Every hospice experience teaches me something. And my latest hospice client has already taught me something big.
The first client visit can be tricky. Each situation is very different, and I never know what to expect. So I come prepared for almost anything.
My visiting bag usually holds several books. One is something for me to read if the client is sleeping or not conscious. Another is a book of poetry, or a prayer book, or perhaps a favorite story to read aloud. (One of my favorite memories is reading Dodie Smith’s bittersweet “I Capture the Castle” to an elderly gentleman, who was as enthralled by the story as I was.)
I also carry a good supply of crossword puzzles, a notebook or journal to write in, and sometimes, my latest knitting project.
On my first visit with this client, she spied my knitting needles and asked me about my project. I pulled it out and soon we were talking about knitting. Turns out she was an avid–and extremely talented–knitter. And though her yarn stash does not rival mine, it’s still impressive.
Sadly, she’s losing the ability to knit. “But we can still look!” I said cheerfully. So we spend our time looking at knitting magazines, exclaiming over the pretty pictures of sweaters, hats and scarves, commenting on the yarns and the patterns. Last week, she turned to me and said in a fierce whisper, “I just LOVE looking at knitting patterns!” “So do I!” I whispered back.
Today she spoke sadly (and metaphorically, which is common at this stage) about not being able to knit anymore, and about “an event” that’s coming, something that cannot be stopped, something that comes for everyone.
It’s hard to talk about, she said. And people sometimes pretend it’s not coming, but it is. “It is hard,” I tell her. “People don’t know what to say. So they say nothing.” She nods fiercely.
I ask her how she feels about it. She thinks for a moment.
There are things that have defined her, all her life, that are now slipping away softly but surely, into a growing gray mist. “I can’t remember what it is, but it’s all going away,” she says sadly.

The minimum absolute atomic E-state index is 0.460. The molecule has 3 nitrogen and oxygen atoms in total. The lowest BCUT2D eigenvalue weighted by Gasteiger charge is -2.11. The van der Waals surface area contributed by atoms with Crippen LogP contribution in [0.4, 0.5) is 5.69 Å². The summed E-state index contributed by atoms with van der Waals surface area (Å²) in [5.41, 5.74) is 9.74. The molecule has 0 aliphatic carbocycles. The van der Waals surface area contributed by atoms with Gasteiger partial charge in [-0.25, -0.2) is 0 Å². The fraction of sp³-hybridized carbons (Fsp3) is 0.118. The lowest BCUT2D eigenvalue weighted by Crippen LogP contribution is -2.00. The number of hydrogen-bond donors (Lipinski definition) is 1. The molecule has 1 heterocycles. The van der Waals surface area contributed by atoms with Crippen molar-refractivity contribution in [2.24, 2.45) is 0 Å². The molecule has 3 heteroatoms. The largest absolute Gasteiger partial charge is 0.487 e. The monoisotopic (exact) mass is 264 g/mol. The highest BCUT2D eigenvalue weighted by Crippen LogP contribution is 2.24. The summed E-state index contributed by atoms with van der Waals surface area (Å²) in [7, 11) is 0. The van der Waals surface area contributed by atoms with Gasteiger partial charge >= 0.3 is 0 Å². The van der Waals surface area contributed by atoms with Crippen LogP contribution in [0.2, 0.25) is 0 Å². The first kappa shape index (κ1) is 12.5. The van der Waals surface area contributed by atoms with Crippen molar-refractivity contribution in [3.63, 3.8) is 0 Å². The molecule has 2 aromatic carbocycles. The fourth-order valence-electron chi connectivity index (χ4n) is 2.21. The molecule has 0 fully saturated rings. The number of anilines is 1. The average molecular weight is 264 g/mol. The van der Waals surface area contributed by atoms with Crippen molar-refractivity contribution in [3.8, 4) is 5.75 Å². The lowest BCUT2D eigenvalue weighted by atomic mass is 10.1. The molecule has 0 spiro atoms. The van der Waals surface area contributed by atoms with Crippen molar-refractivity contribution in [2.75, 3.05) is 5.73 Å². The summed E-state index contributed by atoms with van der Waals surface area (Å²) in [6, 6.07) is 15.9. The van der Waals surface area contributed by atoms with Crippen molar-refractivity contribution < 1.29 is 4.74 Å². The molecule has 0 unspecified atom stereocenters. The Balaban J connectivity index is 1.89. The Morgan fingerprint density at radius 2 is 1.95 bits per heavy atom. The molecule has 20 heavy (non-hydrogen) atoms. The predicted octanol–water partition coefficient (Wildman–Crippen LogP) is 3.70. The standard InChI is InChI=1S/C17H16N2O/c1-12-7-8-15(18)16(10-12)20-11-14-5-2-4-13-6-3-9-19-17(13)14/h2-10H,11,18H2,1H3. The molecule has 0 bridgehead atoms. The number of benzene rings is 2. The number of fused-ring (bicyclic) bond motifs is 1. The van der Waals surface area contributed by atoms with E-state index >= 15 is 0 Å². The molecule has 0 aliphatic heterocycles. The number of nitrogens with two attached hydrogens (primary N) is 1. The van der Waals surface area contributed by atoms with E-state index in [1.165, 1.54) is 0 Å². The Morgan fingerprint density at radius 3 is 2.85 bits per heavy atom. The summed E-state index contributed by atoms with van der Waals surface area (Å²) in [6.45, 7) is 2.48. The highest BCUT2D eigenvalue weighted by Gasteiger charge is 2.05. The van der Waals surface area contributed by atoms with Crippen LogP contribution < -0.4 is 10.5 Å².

My heart goes out to her. It reminded me of my very first day in hospice training.
One of the hospice chaplains ran the exercise. It sounds laughably simple.
But it was one of the hardest things I’ve ever done.
She gave each of us ten little slips of paper. We were each told to write down ten things that were important to us.
They could be people (family, friends), they could be experiences (marriage, traveling, work), skills (arts, gardening, dancing, martial arts), character traits (intelligence, humor).
We spent quite a bit of time getting our lists just right.
Then the chaplain said, “I’m going to come around and take one of your slips. Decide which one you can give up.” It was hard, but it went quickly.
Then she said, “Now I’m going to take three things. Here I come!” Those three things were much harder to choose. We all breathed a sigh of relief when she was done.
Then she said, “Hold up your remaining slips. This time, I get to choose!” I guess I thought she would read each ‘hand’ and make a decision. Nope. She strode purposely around our circle, grabbing randomly at the slips in our hands.
It was really really hard.
What we lost was hard.
What was even harder, was knowing it was coming.
And not knowing what we would lose.
Some people tried to fight it. They held on tightly, refusing to let go. (But they had to, in the end..)
Some people–okay, all of us!–cried out in dismay when a precious slip was taken.
Many of us just cried. I did.
It wasn’t fair! Some people got to keep a few precious slips. Others lost all of them.
I cannot describe how it felt. Anger, fear, resentment, sorrow…. None of us were unscathed.
The power of those little slips of paper was palpable. Losing them was devastating.
“This is what it’s like,” said the chaplain softly. “This is what it’s like, at the end. Everything–everything–is lost.”
Such a simple exercise. Such a powerful lesson.
I looked at this amazing little woman, who was looking at me, wordlessly asking me….something.
I couldn’t remember the rest of that training day. I couldn’t remember what the chaplain said next.
I could only remember a little story this woman’s daughter had told me an hour earlier.
“Remember the sweater you made for your daughter?” I said. “How beautiful it was, and how beautiful it made her feel?”
“That is what will never go away. You did that. You made something beautiful. It made her feel beautiful. It made her feel loved. That is what will last.”
She nodded fiercely again.
I think I saw a little smile on her face.
My friend Kerin Rose once tried to tell me this, a few years ago when I was in a bad place. I felt apart from my art for awhile, and was frightened of who I would–or wouldn’t be–without it.
“You would still be you,” she insisted. I wasn’t sure….
But now I understand.
Yes, my art is who I am.
Not because of what I can or can’t do. Nor because of what I could do.
But because of what I’ve already done.
Because of what it’s already meant to me.
And because of what it’s already meant to others.
And that is what will last.